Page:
The finish is the finish – I paint on 5 wet coats all over with a foam brush, keeping it wet the whole time, the wood just soaking it up, until I began to see it slightly puddle- up on the sides. The end grain can soak up everything. Then I wipe down the wood with a cloth before it gets sticky, so it doesn’t dry shiny and wet looking. This warmed up the color and took away the dry look of the raw wood. I let it dry for a week, looking at it, thinking.

I used some ultra-secret 3000 grit sandpaper that comes on a thin foam backing, kind of like a mega-fine 3M pad (thanks Garry), to buff down the fine hairs and grain raised by the application of the first coat, especially around the equator of the piece where the grain is flat and difficult to chisel as sharply and cleanly as on the end grain at the top and bottom. The trick is not to dull the sharp edges of the chisel marks which are so nice, and this special sanding pad can do it much better that I could do on the practice piece with regular 2000 grit paper. This gave those areas a much “harder” surface, without the vaguely distracting fuzz of the loose hairs, which as hard as they are to see, still create a lack of visual sharpness.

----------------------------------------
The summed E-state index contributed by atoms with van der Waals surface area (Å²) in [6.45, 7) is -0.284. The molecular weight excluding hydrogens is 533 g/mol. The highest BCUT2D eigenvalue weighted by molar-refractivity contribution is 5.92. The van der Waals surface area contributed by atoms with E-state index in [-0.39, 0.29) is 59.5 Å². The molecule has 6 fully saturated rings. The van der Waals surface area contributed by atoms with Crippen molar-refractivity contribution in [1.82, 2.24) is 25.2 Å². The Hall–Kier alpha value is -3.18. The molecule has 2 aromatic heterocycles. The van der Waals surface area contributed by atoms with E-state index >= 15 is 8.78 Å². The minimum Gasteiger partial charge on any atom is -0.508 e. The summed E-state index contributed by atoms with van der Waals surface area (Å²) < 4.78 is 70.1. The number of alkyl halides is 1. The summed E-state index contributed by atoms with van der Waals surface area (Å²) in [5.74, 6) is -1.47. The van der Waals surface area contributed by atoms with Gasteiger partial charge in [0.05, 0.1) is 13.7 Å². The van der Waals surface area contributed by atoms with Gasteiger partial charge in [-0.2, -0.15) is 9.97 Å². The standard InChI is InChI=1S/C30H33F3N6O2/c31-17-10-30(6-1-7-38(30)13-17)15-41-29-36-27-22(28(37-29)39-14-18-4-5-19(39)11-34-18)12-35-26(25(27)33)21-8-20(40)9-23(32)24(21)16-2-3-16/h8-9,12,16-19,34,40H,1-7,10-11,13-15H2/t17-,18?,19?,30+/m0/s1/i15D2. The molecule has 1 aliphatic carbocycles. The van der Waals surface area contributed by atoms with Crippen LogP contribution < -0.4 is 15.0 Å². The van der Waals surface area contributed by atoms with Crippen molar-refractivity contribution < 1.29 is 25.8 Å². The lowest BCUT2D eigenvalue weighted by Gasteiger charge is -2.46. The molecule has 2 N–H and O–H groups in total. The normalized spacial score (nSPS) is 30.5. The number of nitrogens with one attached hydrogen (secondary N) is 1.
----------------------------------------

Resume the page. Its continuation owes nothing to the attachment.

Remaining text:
I applied a second coat, this one thinned about 10% with mineral spirits and wiped on lightly with a cotton cloth – an old t shirt. This is all mostly automatic since of course I’d done some testing before. It is worth all that rehearsal so as not to be a nervous wreck when doing the real work. I like adventure, but I suppose I like most adventure which leads to success.



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